Northampton, MA – This Thursday, November 17th at 7 p.m., the Northampton City Council will consider a resolution that commits Northampton to being a “hate-free zone.” Co-sponsored by Ward 7 City Councilor Alisa F. Klein, Ward 1 City Councilor Maureen T. Carney, Ward 4 City Councilor Gina-Louise Sciarra, and Ward 6 City Councilor Marianne LaBarge, the resolution refers to the presidential election climate as having exposed long-standing bigotry in American society, and cites the racist and anti-Semitic symbols and slogans recently removed from Mt. Tom as an example of local expressions of identity-based hatred. The resolution calls for members of the Northampton community to, “take the necessary and courageous steps to prevent and respond to discrimination and hatred whenever and wherever they see it.”
“It felt imperative that the Council act with urgency to address the upsurge in bigotry both locally and nationally and make clear that Northampton is a community that not only rejects hatred, but is safe for people of all racial, religious, and ethnic backgrounds and will not allow discrimination based on sexual and gender identity or immigration status,” says City Councilor Alisa Klein. “This City is committed to being a place where all people can live free of harassment, violence, and fear,” says Councilor Maureen Carney.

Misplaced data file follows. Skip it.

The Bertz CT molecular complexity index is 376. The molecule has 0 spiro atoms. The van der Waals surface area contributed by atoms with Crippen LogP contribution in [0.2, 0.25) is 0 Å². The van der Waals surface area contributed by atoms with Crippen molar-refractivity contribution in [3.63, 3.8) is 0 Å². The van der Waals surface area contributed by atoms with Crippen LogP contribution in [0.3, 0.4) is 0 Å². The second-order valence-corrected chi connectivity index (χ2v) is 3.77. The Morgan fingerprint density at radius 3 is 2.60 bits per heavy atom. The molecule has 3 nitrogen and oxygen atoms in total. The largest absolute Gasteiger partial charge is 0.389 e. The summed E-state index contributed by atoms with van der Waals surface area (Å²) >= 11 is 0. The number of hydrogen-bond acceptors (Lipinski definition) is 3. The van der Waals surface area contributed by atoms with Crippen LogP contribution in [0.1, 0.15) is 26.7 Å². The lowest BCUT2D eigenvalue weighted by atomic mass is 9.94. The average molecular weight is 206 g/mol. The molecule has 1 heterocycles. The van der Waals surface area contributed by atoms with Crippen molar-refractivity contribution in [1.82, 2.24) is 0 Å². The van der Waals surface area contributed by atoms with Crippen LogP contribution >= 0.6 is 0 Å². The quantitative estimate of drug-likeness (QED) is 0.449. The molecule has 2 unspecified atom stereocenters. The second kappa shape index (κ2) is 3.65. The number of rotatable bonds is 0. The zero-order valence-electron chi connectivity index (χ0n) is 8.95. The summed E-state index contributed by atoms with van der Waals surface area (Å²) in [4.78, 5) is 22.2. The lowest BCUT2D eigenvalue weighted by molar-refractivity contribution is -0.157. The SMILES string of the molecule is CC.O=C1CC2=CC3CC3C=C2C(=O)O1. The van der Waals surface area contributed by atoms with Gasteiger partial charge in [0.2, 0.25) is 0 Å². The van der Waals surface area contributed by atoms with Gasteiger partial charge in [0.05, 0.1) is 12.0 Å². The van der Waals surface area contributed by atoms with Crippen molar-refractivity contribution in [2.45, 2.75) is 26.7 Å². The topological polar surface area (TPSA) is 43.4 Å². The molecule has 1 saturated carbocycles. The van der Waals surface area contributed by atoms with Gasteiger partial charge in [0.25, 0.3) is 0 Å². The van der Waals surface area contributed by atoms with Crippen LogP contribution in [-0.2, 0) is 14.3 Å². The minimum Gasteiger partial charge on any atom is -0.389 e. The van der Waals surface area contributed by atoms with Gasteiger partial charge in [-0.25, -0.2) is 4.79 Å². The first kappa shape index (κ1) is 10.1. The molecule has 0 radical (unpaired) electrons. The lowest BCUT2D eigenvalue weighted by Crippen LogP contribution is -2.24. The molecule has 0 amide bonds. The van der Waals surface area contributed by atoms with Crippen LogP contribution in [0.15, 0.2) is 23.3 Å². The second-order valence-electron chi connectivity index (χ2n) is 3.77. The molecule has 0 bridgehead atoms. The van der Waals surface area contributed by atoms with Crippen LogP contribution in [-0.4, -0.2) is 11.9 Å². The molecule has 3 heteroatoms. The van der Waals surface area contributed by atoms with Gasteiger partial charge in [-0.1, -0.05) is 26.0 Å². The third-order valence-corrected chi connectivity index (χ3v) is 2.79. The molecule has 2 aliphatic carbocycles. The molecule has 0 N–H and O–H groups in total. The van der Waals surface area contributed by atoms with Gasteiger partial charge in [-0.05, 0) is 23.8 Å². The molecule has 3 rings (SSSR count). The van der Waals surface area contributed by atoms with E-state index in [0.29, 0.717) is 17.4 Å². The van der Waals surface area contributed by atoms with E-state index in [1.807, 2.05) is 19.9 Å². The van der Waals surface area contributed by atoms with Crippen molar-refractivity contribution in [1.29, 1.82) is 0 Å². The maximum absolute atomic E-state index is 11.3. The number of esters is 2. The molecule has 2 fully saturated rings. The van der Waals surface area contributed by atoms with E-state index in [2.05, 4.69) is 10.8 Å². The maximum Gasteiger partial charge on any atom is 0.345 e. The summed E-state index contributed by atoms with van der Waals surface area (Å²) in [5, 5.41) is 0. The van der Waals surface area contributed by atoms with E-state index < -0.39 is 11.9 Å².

Councilor Sciarra adds, “Many people in Northampton and beyond are asking what they can do. One thing we all can do is speak out against rhetoric and actions based in hate. It is vital that we make clear to both those that are fearful and those who would wish to engender fear that it will have no place here in Northampton.”
The resolution states that the City Council will hold state and federal leaders accountable to upholding a commitment to rejecting and preventing bigotry and commits to sending the document, when ratified, to state and federal legislators including President Barack Obama and President-Elect Trump. “We are determined to influence our leaders and policymakers at the highest level,” said Klein, “because right now it feels like they need to understand that local communities are absolutely committed to pushing back against the current climate of hatred engendered by the expressed politics of the President-Elect.”
All members of the public are encouraged to attend the meeting to offer their thoughts on the resolution during the City Council meeting’s public comment period at 7 p.m.